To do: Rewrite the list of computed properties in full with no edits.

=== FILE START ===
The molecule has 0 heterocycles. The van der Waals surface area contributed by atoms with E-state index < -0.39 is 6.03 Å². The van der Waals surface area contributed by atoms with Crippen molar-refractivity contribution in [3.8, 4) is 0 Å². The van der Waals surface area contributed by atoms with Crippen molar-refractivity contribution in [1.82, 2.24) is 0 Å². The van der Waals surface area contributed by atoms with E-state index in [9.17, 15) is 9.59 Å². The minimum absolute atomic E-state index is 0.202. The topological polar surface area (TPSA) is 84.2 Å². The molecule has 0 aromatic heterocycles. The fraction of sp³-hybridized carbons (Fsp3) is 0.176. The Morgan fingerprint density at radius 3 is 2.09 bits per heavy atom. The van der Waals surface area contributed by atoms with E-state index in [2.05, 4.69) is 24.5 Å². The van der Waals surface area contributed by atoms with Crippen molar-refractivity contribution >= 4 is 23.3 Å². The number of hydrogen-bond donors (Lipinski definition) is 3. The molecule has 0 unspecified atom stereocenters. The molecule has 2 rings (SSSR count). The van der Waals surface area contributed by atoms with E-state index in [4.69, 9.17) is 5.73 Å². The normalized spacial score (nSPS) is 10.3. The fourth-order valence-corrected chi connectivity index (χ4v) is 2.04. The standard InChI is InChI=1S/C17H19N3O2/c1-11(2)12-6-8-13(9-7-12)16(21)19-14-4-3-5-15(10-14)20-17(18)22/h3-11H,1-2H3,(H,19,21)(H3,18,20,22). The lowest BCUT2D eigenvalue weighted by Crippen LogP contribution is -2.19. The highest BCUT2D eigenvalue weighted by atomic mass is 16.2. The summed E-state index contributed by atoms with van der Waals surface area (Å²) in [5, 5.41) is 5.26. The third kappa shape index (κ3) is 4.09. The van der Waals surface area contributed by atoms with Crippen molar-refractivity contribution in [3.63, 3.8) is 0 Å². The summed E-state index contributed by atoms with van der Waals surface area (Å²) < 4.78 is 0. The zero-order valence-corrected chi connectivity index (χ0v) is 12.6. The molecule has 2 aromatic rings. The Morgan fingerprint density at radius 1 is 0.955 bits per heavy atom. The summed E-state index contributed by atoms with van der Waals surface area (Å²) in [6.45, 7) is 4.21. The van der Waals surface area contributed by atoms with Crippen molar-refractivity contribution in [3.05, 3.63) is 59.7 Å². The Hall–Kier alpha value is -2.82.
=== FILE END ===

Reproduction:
The molecule has 0 heterocycles. The van der Waals surface area contributed by atoms with E-state index < -0.39 is 6.03 Å². The van der Waals surface area contributed by atoms with Crippen molar-refractivity contribution in [3.8, 4) is 0 Å². The van der Waals surface area contributed by atoms with Crippen molar-refractivity contribution in [1.82, 2.24) is 0 Å². The van der Waals surface area contributed by atoms with E-state index in [9.17, 15) is 9.59 Å². The minimum absolute atomic E-state index is 0.202. The topological polar surface area (TPSA) is 84.2 Å². The molecule has 0 aromatic heterocycles. The fraction of sp³-hybridized carbons (Fsp3) is 0.176. The Morgan fingerprint density at radius 3 is 2.09 bits per heavy atom. The van der Waals surface area contributed by atoms with E-state index in [2.05, 4.69) is 24.5 Å². The van der Waals surface area contributed by atoms with Crippen molar-refractivity contribution >= 4 is 23.3 Å². The number of hydrogen-bond donors (Lipinski definition) is 3. The molecule has 0 unspecified atom stereocenters. The molecule has 2 rings (SSSR count). The van der Waals surface area contributed by atoms with E-state index in [4.69, 9.17) is 5.73 Å². The normalized spacial score (nSPS) is 10.3. The fourth-order valence-corrected chi connectivity index (χ4v) is 2.04. The standard InChI is InChI=1S/C17H19N3O2/c1-11(2)12-6-8-13(9-7-12)16(21)19-14-4-3-5-15(10-14)20-17(18)22/h3-11H,1-2H3,(H,19,21)(H3,18,20,22). The lowest BCUT2D eigenvalue weighted by Crippen LogP contribution is -2.19. The highest BCUT2D eigenvalue weighted by atomic mass is 16.2. The summed E-state index contributed by atoms with van der Waals surface area (Å²) in [5, 5.41) is 5.26. The third kappa shape index (κ3) is 4.09. The van der Waals surface area contributed by atoms with Crippen molar-refractivity contribution in [3.63, 3.8) is 0 Å². The summed E-state index contributed by atoms with van der Waals surface area (Å²) < 4.78 is 0. The zero-order valence-corrected chi connectivity index (χ0v) is 12.6. The molecule has 2 aromatic rings. The Morgan fingerprint density at radius 1 is 0.955 bits per heavy atom. The summed E-state index contributed by atoms with van der Waals surface area (Å²) in [6.45, 7) is 4.21. The van der Waals surface area contributed by atoms with Crippen molar-refractivity contribution in [3.05, 3.63) is 59.7 Å². The Hall–Kier alpha value is -2.82.